Shadow Worlds reviewed in Landfall


Jack Ross reviews Shadow Worlds: A history of the occult and esoteric in New Zealand by Andrew Paul Wood:

‘Whose attention would not be caught by the following book title: The Blue Room: Being the absorbing story of the development of voice-to-voice communication in broad light with souls who have passed into the Great Beyond by Clive Chapman (published in Auckland by Whitcombe and Tombs Ltd in 1927)? I first came across a reference to this curious book in another obscure publication, D. Scott Rogo and Raymond Bayless’s almost equally intriguingly titled Phone Calls from the Dead, which fell into my hands in 1979. Shortly afterwards I managed to acquire a copy of The Blue Room and was thereby privileged to read its long and ‘ghost-written’ account of ‘Uncle Clive and his careful fostering of the clairvoyant abilities of his young niece Pearl’—by a reporter identified only as ‘G. A. W.’ 

Information about this particular sequence of séances came to an abrupt end in the year 1927, following the publication of Chapman and G. A. W.’s books. Thereafter, nothing. So I was delighted to find some supplementary details about the case in the chapter entitled ‘Bumps in the Night’ in Andrew Paul Wood’s sleuthhound history of the occult and esoteric in New Zealand. He records, for instance, a reference in Harry Price’s Fifty Years of Psychical Research (1939) to an incident ‘around 1930’, where: ‘William Henry Gowland (1879–1965), professor of anatomy at the University of Otago’s medical school, witnessed heavy tables levitate and a locked piano play itself.’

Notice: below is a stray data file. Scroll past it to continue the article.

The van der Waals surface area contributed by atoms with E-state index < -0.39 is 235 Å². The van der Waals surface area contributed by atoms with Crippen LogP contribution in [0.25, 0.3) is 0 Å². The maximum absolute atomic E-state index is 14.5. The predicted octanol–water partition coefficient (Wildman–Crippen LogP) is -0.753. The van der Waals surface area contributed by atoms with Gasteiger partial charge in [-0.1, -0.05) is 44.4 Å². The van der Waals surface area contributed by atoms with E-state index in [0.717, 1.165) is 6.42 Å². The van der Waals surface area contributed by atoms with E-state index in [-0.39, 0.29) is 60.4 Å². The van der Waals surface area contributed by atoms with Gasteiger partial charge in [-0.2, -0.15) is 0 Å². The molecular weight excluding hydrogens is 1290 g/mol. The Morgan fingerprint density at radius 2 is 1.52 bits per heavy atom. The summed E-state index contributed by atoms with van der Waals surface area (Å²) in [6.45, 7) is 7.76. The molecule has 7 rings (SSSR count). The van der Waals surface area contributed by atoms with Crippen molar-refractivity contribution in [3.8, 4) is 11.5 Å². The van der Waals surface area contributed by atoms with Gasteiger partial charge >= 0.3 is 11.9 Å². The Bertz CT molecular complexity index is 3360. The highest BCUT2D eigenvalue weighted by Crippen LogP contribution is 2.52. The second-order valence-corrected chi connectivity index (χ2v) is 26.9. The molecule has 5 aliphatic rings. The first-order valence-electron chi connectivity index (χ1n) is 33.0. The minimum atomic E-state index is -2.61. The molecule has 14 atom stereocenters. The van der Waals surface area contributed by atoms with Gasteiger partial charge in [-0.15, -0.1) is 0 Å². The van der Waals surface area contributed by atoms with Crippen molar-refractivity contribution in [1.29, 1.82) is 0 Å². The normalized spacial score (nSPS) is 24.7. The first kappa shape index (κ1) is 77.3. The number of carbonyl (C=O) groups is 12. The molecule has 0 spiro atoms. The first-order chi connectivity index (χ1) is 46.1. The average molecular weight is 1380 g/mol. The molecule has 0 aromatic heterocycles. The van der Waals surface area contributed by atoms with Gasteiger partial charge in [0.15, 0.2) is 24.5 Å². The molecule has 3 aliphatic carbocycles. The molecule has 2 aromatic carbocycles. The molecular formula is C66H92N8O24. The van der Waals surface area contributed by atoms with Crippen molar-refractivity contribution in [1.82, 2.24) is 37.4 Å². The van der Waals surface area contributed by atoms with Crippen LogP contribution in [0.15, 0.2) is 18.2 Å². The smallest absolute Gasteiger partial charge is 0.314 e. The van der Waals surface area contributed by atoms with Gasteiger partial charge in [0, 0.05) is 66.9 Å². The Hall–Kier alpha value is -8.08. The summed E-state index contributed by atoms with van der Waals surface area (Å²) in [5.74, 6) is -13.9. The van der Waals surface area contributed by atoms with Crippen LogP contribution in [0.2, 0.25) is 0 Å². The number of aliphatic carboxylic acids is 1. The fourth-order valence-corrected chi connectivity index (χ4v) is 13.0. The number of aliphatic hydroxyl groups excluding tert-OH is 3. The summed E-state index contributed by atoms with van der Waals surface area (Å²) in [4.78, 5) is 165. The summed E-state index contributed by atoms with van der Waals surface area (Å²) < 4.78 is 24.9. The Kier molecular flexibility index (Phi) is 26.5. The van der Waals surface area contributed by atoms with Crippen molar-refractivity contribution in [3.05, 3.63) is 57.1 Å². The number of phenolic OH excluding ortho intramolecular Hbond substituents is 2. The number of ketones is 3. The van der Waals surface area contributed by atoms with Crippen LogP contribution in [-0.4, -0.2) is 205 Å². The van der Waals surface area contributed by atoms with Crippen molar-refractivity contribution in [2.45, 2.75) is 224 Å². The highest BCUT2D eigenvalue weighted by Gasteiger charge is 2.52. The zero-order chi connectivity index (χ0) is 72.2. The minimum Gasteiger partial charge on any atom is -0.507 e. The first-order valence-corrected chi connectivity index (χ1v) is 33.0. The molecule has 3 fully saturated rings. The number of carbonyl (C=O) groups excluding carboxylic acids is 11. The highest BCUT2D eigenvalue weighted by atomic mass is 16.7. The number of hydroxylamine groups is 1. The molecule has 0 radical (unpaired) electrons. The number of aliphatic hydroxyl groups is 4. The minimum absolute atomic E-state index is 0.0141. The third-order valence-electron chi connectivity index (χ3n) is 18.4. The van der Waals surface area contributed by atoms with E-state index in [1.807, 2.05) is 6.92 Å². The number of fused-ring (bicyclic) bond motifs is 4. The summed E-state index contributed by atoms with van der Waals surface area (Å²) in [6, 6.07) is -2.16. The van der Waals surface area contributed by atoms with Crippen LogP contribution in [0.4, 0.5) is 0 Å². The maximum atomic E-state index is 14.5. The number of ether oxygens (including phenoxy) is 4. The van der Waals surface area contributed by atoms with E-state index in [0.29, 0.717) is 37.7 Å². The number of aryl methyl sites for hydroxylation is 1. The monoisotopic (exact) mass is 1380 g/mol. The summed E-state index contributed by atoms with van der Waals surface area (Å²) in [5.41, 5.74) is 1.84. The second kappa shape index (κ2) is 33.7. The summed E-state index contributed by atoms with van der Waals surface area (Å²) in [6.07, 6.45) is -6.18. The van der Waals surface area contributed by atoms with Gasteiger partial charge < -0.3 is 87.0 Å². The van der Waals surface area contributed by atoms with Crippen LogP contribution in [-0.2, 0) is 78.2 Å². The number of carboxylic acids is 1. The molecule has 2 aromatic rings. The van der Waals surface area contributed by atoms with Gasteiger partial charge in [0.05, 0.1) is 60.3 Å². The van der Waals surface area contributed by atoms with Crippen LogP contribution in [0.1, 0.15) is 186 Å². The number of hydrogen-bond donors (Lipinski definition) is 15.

An Otago Daily Times reporter invited to an earlier séance said of the phenomenon he witnessed: ‘If it was trickery, it was damnable trickery, for there were many in that Blue Room who believed, heart and soul.’

This is perhaps the most useful feature of Wood’s book: its inclusiveness and the fact that he’s followed up on so many intriguing details of early New Zealand occultism—as far as that’s possible in so tantalisingly ill-defined a field. Nor does he scruple to record the many occasions where the trail has run cold, and the rumours of the continued existence of some exiled order or malign coven cannot be substantiated one way or the other.

It’s true that much of this data is not, in itself, particularly interesting or stimulating except to bonafide enthusiasts or other academic researchers—although it does confirm, amongst other things, that people in New Zealand in the years after World War I, like those in other countries that suffered many casualties, were obsessed with making contact with the dead. Nevertheless, much hard-to-find minutiae is given space: the list of changing addresses for the Dunedin Theosophical Lodge between 1914 and 2015—recorded in detail on pp. 61–62 of the chapter devoted to this ‘Not-so-secret Doctrine’—is fairly typical of this aspect of Shadow Worlds. If in doubt, include it, appears to be the guiding principle—after all, it might be of use to someone—which led me to wonder, at times, if simply compiling an encyclopaedia of New Zealand esotericism might not have suited Wood’s (and our) purposes better?’

Read the full review here.